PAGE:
The man who tracked him down was altogether different. Hanns Alexander was the son of a doctor who was a friend of Einstein. Seeing the dangers once Hitler became Chancellor the family fled to Britain.
When Himmler told Hoss to increase the murder rate at Auschwitz Hoss said 'I thought no more of it at the time-I had been given an order, I had to obey it'. He therefore had two more buildings converted into gas chambers in order to 'solve the problem'. Meanwhile, his children and wife had tea in their garden.
When the war ended Hoss hid until he was found by Hanns working on a farm under the name Franz Lang. He was severely beaten by the soldiers who were with Hanns. Under questioning Hoss revealed he was one of Hitler's willing-very willing-executioners. He was found guilty of war crimes and sentenced to death.
This riveting account demonstrates yet again what Arendt called the 'banality of evil'. Before he was hanged at the death camp where he had organised the massacre of hundreds of thousands before returning to the family home for tea-one frequently wonders with monsters like Hoss, and their wives, what they discussed at the table-he admitted that 'I never gave much thought to whether it was wrong'.
Harding tells us that some 60 years later Hoss's grandson paid a visit to the death camp to see where his father had played not knowing that just over the garden wall thousands of innocent people were being slaughtered daily.
Of all the numerous books on the Holocaust this is by far the most disturbing for it demonstrates how the ordinary German, not just the SS fanatic, was willing to commit mass murder on a daily basis before returning to the family hearth.
On 5 September 2013 Rochus Misch, for 5 years Hitler's courier, telephonist and bodyguard, died. He said working for Hitler was the best time of his life. He was an unquestioning admirer and servant of Hitler. He described Hitler as 'a perfectly ordinary man'. He was, he said 'a normal man with nice words'. Like all too many he claimed to know nothing of the Holocaust, despite listening to Hitler's telephone conversations. In his memoirs 'The Last Witness' he spoke of 'his unconditional loyalty to Hitler'. His daughter refused to have anything to do with him. He was one of the many thousands of 'ordinary' Germans who never regarded the actions of Hitler and his brood of evil doers as 'out of the ordinary'. Like them he developed a convenient amnesia after the war. He denied being a fanatic or a member of the Nazi Party.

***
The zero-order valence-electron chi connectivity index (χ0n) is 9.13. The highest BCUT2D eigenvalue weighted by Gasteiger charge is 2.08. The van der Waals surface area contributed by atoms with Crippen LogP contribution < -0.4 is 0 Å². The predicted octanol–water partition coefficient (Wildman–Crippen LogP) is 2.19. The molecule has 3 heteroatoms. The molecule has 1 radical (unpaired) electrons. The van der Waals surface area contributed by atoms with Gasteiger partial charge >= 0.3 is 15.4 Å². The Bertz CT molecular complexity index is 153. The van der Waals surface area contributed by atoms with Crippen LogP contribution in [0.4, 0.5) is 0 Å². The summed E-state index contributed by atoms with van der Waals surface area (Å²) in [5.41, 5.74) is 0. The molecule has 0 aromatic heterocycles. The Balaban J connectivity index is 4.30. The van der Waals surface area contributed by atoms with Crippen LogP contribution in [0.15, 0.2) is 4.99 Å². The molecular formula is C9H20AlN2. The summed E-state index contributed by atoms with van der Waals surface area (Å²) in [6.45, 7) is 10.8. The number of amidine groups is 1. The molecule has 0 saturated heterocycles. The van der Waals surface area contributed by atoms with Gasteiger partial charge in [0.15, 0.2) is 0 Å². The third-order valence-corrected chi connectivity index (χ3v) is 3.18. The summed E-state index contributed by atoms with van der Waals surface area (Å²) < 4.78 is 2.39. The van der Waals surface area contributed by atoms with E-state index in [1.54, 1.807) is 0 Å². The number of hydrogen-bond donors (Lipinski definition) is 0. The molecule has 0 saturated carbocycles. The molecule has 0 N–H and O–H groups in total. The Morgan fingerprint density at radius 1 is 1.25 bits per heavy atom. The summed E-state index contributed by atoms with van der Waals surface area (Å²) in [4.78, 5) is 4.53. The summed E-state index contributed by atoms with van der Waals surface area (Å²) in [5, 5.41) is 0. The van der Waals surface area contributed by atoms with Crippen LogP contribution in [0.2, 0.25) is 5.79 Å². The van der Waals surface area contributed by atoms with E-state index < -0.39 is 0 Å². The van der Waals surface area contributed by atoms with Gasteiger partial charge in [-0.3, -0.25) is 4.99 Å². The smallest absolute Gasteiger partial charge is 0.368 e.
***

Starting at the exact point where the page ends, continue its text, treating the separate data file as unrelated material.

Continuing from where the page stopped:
Sir Richard Evans, Regius Professor of Modern History at Cambridge University, a leading historian of the Third Reich, has recently written that Misch was 'an unrepentant Nazi and SS man'. His claim that he, like others, knew nothing of the murder of millions of Jews is 'a downright lie'.
Misch is an example like Hoss of the culpability of ordinary Germans for the systematic annihilation of millions. They willingly drove the trains to the death camps. They kept the meticulous records of the industrialised butchery, and then like Hoss went home to have tea and biscuits with the family.
When the war ended Misch became a painter and a shop manager. Not far away worked former SS men as carpenters, dentists and lawyers, a common occurrence.
This month, German State Prosecutors have been requested to bring charges against another 30 Auschwitz death camp guards who until now have escaped justice. Like many, once the war ended they had re-entered German society posing as ordinary citizens. In many proven cases, despite their ghastly secrets being known, people like them were protected by friends and neighbours. There were and still are many, many like Hoss and Misch.
Do read this remarkable and disturbing book.
Do read this book.
on 28 October 2013
For anyone who finds the post-war accounts of the search for justice interesting, this is a must. It has a great personal touch in that the writer's admiration for his great-uncle Hanns shines through. I found the comparison between Hanns' and Rudolf's lives very interesting and thought the book was balanced in its views and in conveying the facts to the reader.
The writer had a healthy approach and did not veer towards outright condemnation of the Nazi, though his views were clear in that regard. He saw him as a flawed human being who had subscribed to and embraced a dangerous doctrine.
Well written, thought provoking and an enduringly interesting subject matter.
on 3 January 2014
I devoured this book in several sittings. I have read many books about the Holocaust, and seen many films, always returning to Primo Levi as author of the definitive accounts. This book similarly takes you right inside the minds of its subjects, and in particularly Rudolph, quoting many extracts from his own writings. You begin to even build up a feeling for this man - surely the archetype of evil - a feeling which starts, really, with calling him "Rudolph" in the book title, and then throughout the story, rather than the bleaker impersonal and more familiar Hoss. Thus is demonstrated the shifting sands of how we view people, and what determines what we think of them. Chillingly, it is Hoss himself who discovers (via an underling) how effective Zyklon B might be and then perfects it as instrument for mass murder. "Now my mind was at ease" he later wrote. How could I at any later point "feel" for this man? Yet I did over and over again - even when Hans "permits" a mass-beating of the newly captured Hoss (actually I think I find it difficult to call him Rudolph). It is these contradictions in feelings (also explored by Levi and Arendt - and indeed by Browning and Goldhagen) that make the history of the Holocaust so terrible yet so compelling. Matthew 7:1-3: King James Version: 7 Judge not, that ye be not judged.